Black History Month: The vejigante masks and bomba music of Puerto Rico

Throughout the Caribbean, in Brazil and here on the U.S. mainland Carnival, Mardi Gras and other heavily African-influenced traditions are a testament to the survival and persistence of black cultures in the diaspora. Carnival season in Puerto Rico came and went this year, ending on Fat Tuesday as it does every year—with an explosion of music, dance and vejigante masks. Carnival In Ponce, Puerto Rico, known as “Carnaval Ponceño” has been celebrated for 160 years, and this year was dedicated to to the volunteers who worked tirelessly for hurricane relief.

No hurricane, no Donald Trump bullying and racist neglect of the island will ever be able to extinguish the deeply rooted traditions that provide both strength and joy to the island’s people.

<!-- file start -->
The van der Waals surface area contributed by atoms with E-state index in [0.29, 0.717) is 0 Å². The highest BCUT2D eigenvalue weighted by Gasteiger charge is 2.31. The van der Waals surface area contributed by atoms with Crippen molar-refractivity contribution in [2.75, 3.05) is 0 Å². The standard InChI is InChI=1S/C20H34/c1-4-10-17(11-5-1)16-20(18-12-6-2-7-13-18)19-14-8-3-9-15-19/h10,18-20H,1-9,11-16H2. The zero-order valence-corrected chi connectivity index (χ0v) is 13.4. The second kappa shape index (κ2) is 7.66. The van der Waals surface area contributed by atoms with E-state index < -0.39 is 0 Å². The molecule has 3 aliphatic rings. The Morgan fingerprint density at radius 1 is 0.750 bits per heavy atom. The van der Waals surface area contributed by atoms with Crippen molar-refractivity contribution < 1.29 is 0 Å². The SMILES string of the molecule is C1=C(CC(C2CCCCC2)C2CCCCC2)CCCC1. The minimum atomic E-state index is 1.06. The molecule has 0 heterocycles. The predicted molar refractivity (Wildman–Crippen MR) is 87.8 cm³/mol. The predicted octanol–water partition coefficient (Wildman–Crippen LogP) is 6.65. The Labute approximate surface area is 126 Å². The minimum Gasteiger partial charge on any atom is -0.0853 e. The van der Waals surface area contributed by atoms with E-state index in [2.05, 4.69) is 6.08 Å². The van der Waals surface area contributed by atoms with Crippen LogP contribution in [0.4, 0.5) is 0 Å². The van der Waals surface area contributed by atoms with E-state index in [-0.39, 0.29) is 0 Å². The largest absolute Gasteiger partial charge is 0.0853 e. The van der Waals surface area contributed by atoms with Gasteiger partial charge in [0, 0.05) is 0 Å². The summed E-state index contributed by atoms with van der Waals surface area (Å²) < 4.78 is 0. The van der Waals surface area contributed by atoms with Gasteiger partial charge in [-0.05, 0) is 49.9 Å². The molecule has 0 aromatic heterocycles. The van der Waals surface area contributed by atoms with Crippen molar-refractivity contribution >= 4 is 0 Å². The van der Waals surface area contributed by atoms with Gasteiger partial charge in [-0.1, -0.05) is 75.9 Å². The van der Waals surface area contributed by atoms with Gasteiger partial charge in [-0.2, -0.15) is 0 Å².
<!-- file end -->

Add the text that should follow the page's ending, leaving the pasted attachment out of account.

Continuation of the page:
Looking at the devastation wrought by Irma and Maria to Puerto Rico and the US Virgin Islands, and the ongoing crisis for people on the islands, fueled by the failure of the president and Republican-controlled Congress to shoulder its responsibility—one wonders how people can celebrate? 

The answer is simple—how can they not? A people without joy, without music, without song and dance are defeated. Puerto Ricans will not be defeated.

Puerto Rico se levanta!

Join the celebration and continue to contribute